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The Peace Corps does not provide insurance coverage for personal effects; Volunteers are ultimately responsible for the safekeeping of their personal belongings. However, you can purchase personal property insurance before you leave. If you wish, you may contact your own insurance company; additionally, insurance application forms will be provided and we encourage you to consider them carefully. Volunteers should not ship or take valuable items overseas. Jewelry, watches, radios, cameras, and expensive appliances are subject to loss, theft, and breakage, and in many places, satisfactory maintenance and repair services are not available.  
  
 
===Do I need an international driver’s license?===
 
===Do I need an international driver’s license?===
  
Volunteers in Cameroon do not need to get an international driver’s license because they are prohibited from operating privately owned motorized vehicles. Most urban travel is by bus or taxi. Rural travel ranges from buses and minibuses to trucks, bicycles, and lots of walking. On very rare occasions, a Volunteer may be asked to drive a sponsor’s vehicle, but this can occur only with prior written permission of the country director. Should this occur, the Volunteer may obtain a local driver’s license. A U.S. driver’s license will facilitate the process, so bring it with you just in case.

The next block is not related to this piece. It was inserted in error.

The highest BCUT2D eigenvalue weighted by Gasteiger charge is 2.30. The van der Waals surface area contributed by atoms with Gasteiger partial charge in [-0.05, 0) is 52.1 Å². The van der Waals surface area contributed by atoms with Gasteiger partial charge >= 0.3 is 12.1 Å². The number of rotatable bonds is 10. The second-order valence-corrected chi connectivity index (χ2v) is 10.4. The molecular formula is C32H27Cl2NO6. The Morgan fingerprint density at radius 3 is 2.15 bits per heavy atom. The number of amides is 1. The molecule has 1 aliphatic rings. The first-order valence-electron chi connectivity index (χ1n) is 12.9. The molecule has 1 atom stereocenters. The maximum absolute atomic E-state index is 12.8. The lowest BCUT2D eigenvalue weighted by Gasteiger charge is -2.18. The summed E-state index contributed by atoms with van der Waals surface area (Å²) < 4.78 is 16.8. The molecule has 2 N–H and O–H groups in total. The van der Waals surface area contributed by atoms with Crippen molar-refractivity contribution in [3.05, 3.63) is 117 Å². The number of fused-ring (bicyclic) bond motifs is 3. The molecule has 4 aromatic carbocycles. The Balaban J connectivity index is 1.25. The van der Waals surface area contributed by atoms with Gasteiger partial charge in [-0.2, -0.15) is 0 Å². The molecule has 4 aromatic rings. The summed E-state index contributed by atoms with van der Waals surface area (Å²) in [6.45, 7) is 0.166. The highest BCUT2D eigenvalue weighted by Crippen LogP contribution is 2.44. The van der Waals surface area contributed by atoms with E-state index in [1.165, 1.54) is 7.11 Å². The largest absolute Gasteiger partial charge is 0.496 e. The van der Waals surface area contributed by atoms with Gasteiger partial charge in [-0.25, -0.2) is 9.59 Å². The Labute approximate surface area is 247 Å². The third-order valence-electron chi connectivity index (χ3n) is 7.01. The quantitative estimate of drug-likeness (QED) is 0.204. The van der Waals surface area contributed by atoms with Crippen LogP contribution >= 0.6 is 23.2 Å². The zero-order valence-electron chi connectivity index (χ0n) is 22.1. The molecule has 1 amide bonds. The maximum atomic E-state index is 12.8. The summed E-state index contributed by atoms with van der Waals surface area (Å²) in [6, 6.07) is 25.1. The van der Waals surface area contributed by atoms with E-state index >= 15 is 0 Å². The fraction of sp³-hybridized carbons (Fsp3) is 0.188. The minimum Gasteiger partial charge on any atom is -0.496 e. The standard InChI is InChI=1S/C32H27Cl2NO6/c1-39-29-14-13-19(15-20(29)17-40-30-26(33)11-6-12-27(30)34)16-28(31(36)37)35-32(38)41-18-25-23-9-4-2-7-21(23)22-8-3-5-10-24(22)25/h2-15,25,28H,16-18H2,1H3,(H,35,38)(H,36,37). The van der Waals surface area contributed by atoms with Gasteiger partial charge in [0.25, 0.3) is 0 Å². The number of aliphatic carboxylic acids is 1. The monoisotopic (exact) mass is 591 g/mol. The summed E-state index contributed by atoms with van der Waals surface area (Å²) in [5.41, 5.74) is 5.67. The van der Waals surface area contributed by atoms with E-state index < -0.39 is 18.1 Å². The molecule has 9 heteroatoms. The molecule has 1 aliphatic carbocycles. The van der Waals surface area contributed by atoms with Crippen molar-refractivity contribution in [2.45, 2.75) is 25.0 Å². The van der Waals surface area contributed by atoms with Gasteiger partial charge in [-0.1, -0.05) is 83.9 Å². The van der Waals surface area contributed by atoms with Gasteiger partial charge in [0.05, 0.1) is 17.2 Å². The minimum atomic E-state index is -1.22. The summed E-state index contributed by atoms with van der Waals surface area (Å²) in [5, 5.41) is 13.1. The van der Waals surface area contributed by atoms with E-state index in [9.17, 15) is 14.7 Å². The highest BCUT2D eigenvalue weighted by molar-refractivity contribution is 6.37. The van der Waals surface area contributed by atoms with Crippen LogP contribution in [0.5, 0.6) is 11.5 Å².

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Volunteers in Ecuador do not need to get an international driver’s license because they are prohibited from operating motorized vehicles. Most urban travel is by bus or taxi. Rural travel ranges from buses and minibuses to trucks and lots of walking.  
  
===What should I bring as gifts for Cameroonian friends and my host family? ===
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===What should I bring as gifts for Ecuadorian friends and my host family? ===
  
This is not a requirement. A token of friendship is sufficient.  Some gift suggestions include knickknacks for the house; pictures, books, or calendars of American scenes; maps of the world or Africa; souvenirs from your area; or photos to give away.